1: Import the certificates (Client & Server)
On Device > Certificate Management > Certificates click Import and import the CA certificate. If you do not have an existing CA certificate you can generate one on the device here. Make sure to export this CA certificate and install it on all your devices so they can validate each other’s certificates.
On Device > Certificate Management > Certificates click Import and import the certificate with the private key. If you’re using PEM formatted cert be sure to check Import Private Key. If the certificate is password protected you will need to enter the password here.
Note: if the cert is not password protected you will still need to provide a password here, but it will not be used.
If you do not have an existing certificate you can generate one signed by the CA you created earlier on the device here. Make sure to export this certificate and install it on all your devices so they can encrypt communications with each other.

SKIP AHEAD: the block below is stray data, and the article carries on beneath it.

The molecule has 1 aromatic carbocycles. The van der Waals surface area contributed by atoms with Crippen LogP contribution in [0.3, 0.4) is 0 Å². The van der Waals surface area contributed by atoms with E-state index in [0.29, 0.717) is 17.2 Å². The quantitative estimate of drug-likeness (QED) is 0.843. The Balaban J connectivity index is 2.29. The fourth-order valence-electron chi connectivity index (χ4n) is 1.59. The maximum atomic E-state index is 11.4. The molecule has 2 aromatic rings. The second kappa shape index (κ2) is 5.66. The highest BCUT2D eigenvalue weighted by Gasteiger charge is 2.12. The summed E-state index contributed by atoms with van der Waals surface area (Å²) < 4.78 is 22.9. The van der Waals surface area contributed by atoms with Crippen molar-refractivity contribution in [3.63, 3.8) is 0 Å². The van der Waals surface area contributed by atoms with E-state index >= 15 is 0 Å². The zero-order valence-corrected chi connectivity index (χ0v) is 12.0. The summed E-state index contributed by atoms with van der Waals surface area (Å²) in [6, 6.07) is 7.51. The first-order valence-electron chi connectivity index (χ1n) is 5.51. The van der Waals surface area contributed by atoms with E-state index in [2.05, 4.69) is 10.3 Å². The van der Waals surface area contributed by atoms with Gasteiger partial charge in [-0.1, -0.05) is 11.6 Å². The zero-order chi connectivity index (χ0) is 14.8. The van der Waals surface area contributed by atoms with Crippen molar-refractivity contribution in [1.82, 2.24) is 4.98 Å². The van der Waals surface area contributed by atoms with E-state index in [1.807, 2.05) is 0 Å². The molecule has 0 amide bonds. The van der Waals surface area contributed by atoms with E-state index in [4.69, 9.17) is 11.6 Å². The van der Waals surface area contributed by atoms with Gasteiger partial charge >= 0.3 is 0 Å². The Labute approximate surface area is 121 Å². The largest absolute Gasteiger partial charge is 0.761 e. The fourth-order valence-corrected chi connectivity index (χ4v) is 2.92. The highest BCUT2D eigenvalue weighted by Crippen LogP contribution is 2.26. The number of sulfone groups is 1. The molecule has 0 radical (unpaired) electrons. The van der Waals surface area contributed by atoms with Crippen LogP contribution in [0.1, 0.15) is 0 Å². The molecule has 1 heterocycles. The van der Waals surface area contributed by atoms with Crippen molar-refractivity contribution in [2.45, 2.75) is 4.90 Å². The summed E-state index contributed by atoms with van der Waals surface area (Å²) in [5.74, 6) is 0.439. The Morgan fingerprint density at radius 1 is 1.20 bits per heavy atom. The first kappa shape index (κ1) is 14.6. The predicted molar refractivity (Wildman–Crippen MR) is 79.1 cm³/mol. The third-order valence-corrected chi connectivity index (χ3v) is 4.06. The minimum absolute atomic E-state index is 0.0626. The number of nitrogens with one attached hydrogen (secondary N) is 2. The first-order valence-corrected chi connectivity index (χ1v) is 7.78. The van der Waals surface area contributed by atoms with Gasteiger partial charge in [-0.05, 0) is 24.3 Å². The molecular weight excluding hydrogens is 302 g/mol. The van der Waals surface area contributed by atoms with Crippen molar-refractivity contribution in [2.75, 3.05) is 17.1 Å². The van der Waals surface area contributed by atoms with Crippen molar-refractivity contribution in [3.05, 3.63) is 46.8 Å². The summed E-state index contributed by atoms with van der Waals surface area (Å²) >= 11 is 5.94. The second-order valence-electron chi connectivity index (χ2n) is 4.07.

2: Configure a Certificate Profile (Client and Server)
On Device > Certificate Management > Certificate Profile click Add and create a new profile. Give it a name and select the CA certificate you imported earlier.
Enable Block sessions with expired Certificates Click OK to save the profile.
3: Configure an SSL/TLS Service Profile (Server)
On Device > Certificate Management > SSL/TLS Service Profile click Add and create a new profile. Give it a name and select the certificate with the private key you imported earlier.
Set the Min Version to TLSv1.2 and leave the Max Version set to Max. Click OK to save the profile.
4: Enable Secure Data Redistribution (Client)
On Device > Setup > Management click the gear icon at the top right of the Secure Communication Settings section. Under Secure Client Communications > Custom Certificate Settings > Certificate Type select Local from the dropdown.